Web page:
ALBANY, N.Y. (NEWS10) — When joint pain is limiting your movement and impacting your life, could replacement be the answer? A local woman with two new hips showed NEWS10’s Lydia Kulbida how surgery helped her reach new peaks.
Thousands of runners filled the streets of Troy in the 2022 Turkey Trot. Among the happy smiling faces was Allison Marinucci, with a bigger smile at the finish to celebrate her fastest 5k of the year.
That’s in stark contrast to just a few months before, when Allison had both hips replaced after two years of pain. “Not being able to walk properly, not being able to sleep properly, if I worked out I paid a huge price for it,” she recalled about the impact on her life.
Allison is not your typical hip replacement patient. At only 40, she’s been an active athlete for her entire life. She was a swimmer before turning to hiking and running, completing several ultra marathons
The wear and tear on her bones compounded congenital hip dysplasia where the joints had not formed properly. “The doctor told me I had the hips of someone in their mid-80s,” Allison said. “That was kind of nutty to hear.” The decision to undergo surgery on both hips came after physical therapy and other options failed to relieve the heavy weight of constant pain.
“A lot of times, what we hear is, ‘Wow, I should have done this a long time ago, because the pain is gone! I feel great and now I can get back to the things I love doing,'” noted Patrick Suarez, the owner of Suarez Physical Therapy in Latham. That was certainly the case for Allison, who was hiking with her son five weeks after her second surgery.
“Hip injuries for us are up there, they’re probably 60 to 70% of what we see because we typically work with more active people,” said Suarez. With such a high volume of hip injuries, Suarez knew Allison wasn’t responding to initial physical therapy as she should. He suggested further imaging, which revealed a loss of cartilage that left just bone-on-bone connection in both of her hip joints.
“It was definitely like, ‘Oh my gosh, that’s crazy!'” Allison said. “Honestly, I was relieved to know what was wrong after just hurting and getting worse for two years.”
Orthopedic surgeon Dr. Matthew Tetreault said that people don’t have to live with pain. “The old teaching was,” he said, “‘Wait as long as you can.'” He added that this has changed in the face of improving surgical techniques and replacement materials, and patients started getting younger.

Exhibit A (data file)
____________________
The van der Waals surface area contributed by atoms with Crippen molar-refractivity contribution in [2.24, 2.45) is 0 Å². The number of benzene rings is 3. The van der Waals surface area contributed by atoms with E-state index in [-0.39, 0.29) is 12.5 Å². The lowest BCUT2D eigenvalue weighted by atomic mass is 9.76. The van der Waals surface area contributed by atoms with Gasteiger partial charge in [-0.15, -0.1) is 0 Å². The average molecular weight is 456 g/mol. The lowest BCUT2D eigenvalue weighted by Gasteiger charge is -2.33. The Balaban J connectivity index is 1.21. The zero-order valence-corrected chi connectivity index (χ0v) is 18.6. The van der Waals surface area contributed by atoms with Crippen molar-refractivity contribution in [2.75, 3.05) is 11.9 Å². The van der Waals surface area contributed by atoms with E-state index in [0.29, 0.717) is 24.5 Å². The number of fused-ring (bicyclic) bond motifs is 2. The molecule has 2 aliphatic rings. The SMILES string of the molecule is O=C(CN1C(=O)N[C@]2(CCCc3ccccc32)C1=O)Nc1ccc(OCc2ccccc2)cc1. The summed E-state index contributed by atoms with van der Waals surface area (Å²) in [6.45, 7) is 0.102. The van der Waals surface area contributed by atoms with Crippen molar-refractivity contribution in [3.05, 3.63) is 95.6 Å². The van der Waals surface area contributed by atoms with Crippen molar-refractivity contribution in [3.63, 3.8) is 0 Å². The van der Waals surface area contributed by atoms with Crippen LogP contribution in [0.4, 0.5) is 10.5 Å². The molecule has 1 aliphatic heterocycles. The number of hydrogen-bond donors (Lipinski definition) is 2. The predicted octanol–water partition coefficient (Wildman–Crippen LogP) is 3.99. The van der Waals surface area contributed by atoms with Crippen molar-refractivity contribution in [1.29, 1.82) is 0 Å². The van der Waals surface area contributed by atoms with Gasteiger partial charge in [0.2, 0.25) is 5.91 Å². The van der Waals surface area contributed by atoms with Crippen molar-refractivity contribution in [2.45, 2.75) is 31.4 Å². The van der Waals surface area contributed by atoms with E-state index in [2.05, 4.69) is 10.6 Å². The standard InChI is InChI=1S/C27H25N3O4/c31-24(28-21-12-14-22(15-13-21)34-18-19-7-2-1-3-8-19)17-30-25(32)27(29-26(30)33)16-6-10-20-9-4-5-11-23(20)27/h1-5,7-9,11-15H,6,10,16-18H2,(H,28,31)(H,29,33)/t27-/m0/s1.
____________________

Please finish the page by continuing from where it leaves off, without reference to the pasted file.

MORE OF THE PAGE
“If a patient is in pain and has a diagnosis, and the extent of disease that would warrant a hip replacement, you don’t necessarily need to wait as long as we used to think,” said Dr. Tetreault. “You’re sacrificing quality years of life.”
Once the decision is made, what does the surgery entail? It takes less than two hours for a surgeon to remove the damaged joint and replace it with a ceramic head, resting in a plastic liner and a metal stem.
“In essence, we’re creating a new joint by removing that arthritic head. We use a stem that goes into the femur. We use a new socket that resurfaces,” explained Dr. Tetreault as he showed a replacement. “The bone grows onto the implant. This is a biologic relationship that’s durable over time.”
Recovery begins immediately, with walking soon after the anesthesia wears off. Next, several weeks of physical therapy improve strength and range of motion. But as with any surgery, there are risks.
“Any time you make an incision on the skin, there’s the potential you have nerve injury damage to blood vessels,” said Dr. Tetreault, adding that there are some risks unique to hip replacement. “Now that you have metal in you, any fall that breaks a bone can lead to complications with the replacement itself, too.”
But when the constant pain that limited your movements or kept you from sleeping is gone, Dr. Tetreault noted, “Hip replacement patients, in general, are some of our happiest patients.”
“I’m glad that I did it, and I’m glad it’s behind me,” said Allison about her surgeries. “It feels like a gift, it really does.”
Talking to other patients is helpful for patients who want to know what lies ahead when recovering from hip replacement surgery. That’s why News10’s Lydia Kulbida is glad a mutual friend introduced her to Allison for this story. Lydia is undergoing the same procedure and will spend the next month getting stronger and faster.